THE FIRST AMENDMENT TO THE CONSTITUTION STATES: “CONGRESS SHALL MAKE NO LAW RESPECTING AN ESTABLISHMENT OF RELIGION, OR PROHIBITING THE FREE EXERCISE THEREOF; OR ABRIDGING THE FREEDOM OF SPEECH, OR OF THE PRESS, OR OF THE RIGHT OF THE PEOPLE PEACEABLY TO ASSEMBLE, AND TO PETITION THE GOVERNMENT FOR A REDRESS OF GRIEVANCES.”

The First Amendment refers to “freedom of religion”—not “freedom from religion.” For decades, leftist groups, particularly the ACLU, have used lawsuits to distort America’s history, twisting the Constitution into an enemy of any religion, rather than a protector of all. Correcting that error is a primary goal of the ACRU.

The latest liberal argument reduces the scope of “freedom of religion” by substituting the phrase “freedom to worship.” Because tearing down churches would be too overt, the Left is attempting to make churches irrelevant to public life, by forcing them to acquiesce to an ever-evolving secular “morality.” As a result, churches are finding it increasingly difficult to conduct charitable activities, harming the most vulnerable among us.

Meanwhile, the ACLU and other atheist groups are eviscerating America’s Christian heritage by forcing the removal of Christian—and sometimes Jewish—symbols from the public square. This includes Ten Commandment monuments or crosses, large or small, at veterans’ memorials such as Mt. Soledad in San Diego.

Increasingly, traditional morality is being redefined as a form of “hate speech.” This effectively criminalizes dissent as Leftists twist the meaning of “tolerance” into intolerance for dissenting viewpoints of any kind.

The good news is that the Constitution is very clear and can’t be ignored. The ACRU is determined to do everything it can to protect and advance the “unalienable right” of freedom of religion guaranteed to all by America’s Founders.

Support the ACRU’s work on the First Amendment by donating today.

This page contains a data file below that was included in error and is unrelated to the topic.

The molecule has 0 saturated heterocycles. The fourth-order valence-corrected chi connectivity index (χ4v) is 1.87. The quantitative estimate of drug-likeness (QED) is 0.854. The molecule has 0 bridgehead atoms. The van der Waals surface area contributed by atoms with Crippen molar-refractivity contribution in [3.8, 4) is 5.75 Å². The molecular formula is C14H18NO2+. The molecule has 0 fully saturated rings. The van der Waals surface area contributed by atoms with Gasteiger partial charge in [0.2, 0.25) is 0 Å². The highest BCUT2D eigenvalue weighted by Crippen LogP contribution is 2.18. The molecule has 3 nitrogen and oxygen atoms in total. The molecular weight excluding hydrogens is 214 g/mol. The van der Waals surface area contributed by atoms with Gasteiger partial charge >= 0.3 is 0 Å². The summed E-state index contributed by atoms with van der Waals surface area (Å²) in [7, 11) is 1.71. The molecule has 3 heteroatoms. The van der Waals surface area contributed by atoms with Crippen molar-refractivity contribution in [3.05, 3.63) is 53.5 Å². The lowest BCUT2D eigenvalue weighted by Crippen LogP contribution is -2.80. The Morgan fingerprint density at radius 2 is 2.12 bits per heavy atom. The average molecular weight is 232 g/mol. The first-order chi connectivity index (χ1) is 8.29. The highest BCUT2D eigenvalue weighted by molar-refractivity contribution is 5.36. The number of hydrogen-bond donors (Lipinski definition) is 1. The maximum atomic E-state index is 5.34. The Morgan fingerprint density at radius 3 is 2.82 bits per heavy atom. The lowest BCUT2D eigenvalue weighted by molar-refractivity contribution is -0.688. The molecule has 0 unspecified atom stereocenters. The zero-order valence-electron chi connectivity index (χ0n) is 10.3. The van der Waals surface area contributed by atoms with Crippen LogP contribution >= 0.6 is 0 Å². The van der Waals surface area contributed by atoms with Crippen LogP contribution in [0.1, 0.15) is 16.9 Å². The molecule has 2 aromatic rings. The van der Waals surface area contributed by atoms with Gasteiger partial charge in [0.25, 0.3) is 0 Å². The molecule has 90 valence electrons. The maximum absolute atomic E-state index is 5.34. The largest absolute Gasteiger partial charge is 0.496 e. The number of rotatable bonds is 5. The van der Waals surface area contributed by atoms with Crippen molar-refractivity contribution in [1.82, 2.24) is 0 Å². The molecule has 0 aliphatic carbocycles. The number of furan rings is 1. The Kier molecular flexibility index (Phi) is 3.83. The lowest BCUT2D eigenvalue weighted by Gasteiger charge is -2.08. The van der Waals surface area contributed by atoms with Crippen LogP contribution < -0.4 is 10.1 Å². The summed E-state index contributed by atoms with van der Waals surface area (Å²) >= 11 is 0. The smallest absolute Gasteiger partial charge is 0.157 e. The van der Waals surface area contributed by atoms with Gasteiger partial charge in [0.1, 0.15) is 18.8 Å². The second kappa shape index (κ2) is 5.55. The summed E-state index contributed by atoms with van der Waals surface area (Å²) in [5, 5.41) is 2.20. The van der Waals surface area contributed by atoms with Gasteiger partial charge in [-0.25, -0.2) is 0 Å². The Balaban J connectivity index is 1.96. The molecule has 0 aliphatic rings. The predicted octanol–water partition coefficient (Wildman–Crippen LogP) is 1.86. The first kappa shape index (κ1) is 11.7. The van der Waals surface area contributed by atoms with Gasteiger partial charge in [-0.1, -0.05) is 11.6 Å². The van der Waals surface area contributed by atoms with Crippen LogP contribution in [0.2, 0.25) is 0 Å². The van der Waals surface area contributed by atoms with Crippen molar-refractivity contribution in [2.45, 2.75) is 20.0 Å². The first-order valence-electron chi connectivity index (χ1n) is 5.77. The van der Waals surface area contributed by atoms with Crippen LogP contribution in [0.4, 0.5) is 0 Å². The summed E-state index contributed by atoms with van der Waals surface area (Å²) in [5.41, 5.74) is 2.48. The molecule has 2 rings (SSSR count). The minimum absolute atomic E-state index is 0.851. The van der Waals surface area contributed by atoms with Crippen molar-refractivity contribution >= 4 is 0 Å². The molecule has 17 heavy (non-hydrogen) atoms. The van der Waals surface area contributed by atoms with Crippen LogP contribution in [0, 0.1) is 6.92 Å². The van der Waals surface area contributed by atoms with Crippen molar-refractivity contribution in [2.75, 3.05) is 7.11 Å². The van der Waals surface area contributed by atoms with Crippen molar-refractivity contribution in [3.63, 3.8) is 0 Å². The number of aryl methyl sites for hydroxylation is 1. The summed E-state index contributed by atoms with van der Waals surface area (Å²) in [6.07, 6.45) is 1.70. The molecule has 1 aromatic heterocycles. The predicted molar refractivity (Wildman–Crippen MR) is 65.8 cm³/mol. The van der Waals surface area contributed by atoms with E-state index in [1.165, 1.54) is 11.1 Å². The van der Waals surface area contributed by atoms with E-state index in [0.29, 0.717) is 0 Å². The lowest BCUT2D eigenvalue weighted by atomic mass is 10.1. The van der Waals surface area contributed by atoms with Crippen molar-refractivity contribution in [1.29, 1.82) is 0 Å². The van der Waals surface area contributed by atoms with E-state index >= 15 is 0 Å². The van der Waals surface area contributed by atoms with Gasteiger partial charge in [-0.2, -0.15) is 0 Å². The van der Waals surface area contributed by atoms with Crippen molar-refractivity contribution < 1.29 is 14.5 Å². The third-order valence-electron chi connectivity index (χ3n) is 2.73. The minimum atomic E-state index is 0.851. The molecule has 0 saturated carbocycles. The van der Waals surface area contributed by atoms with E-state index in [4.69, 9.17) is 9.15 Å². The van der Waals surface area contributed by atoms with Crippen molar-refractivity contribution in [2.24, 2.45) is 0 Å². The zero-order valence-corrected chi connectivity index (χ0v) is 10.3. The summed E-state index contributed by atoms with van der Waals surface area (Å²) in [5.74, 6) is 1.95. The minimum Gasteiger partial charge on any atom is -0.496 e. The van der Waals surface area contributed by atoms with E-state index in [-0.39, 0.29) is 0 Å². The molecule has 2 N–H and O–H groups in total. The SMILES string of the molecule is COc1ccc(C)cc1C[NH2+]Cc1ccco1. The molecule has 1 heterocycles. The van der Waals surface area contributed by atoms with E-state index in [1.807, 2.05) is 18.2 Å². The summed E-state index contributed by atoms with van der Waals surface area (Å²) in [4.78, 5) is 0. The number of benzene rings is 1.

ACTIVITY

Hans von Spakovsky: Thomas Fires Warning Shot at Media, Organizations That Lie About Conservatives

If you are a private figure and The New York Times or the Southern Poverty Law Center publishes a lie about you, you simply have to prove that the statement was false and harmed your reputation. The fact that the publisher didn’t know or care that the statement was false is irrelevant. But if you are a “public figure,” you not only have to prove that the statement was false and harmed your reputation, but that the statement was made “with knowledge that it was false or with reckless disregard of whether it was false or not.” And the definition of who is a public figure constantly has expanded since 1964.

BRIEF: Statement on Coach Kennedy Case

As the Executive Director of the American Constitutional Rights Union, I commend the US Supreme Court once again for ruling on the side of the Constitution and individual rights. The Coach Kennedy case was a secular humanist and progressive socialist challenge to our very first liberty, the freedom of religion and the free exercise thereof. Coach Kennedy's actions of taking a knee in prayer after HS football games was a personal right. He did not advocate for or seek any state, government, endorsement, nor coerce anyone to enjoin with him. We have distorted the concept of Separation of Church and State, written by Thomas Jefferson in his letter to the Danbury (CT) Baptist convention. Solemn, silent, and solitary individual prayer by anyone in any venue is not a sponsorship of government religion. It is a sacred part of our Judeo-Christian faith heritage which should not be separated from any American citizen.

U.S. Supreme Court Protects Free Exercise and Free Speech: Rights of Football Coach Who Sought to Pray Privately

In Kennedy v. Bremerton School District, the U.S. Supreme Court held that the School District violated Coach Joseph Kennedy’s constitutional rights when it disciplined him for praying silently at midfield following football games. It concluded that both the Free Exercise Clause and the Free Speech Clause of the First Amendment protected Kennedy’s conduct. The Court further rejected the School District’s assertion that it feared an Establishment Clause violation if it allowed Kennedy to continue with his private prayers.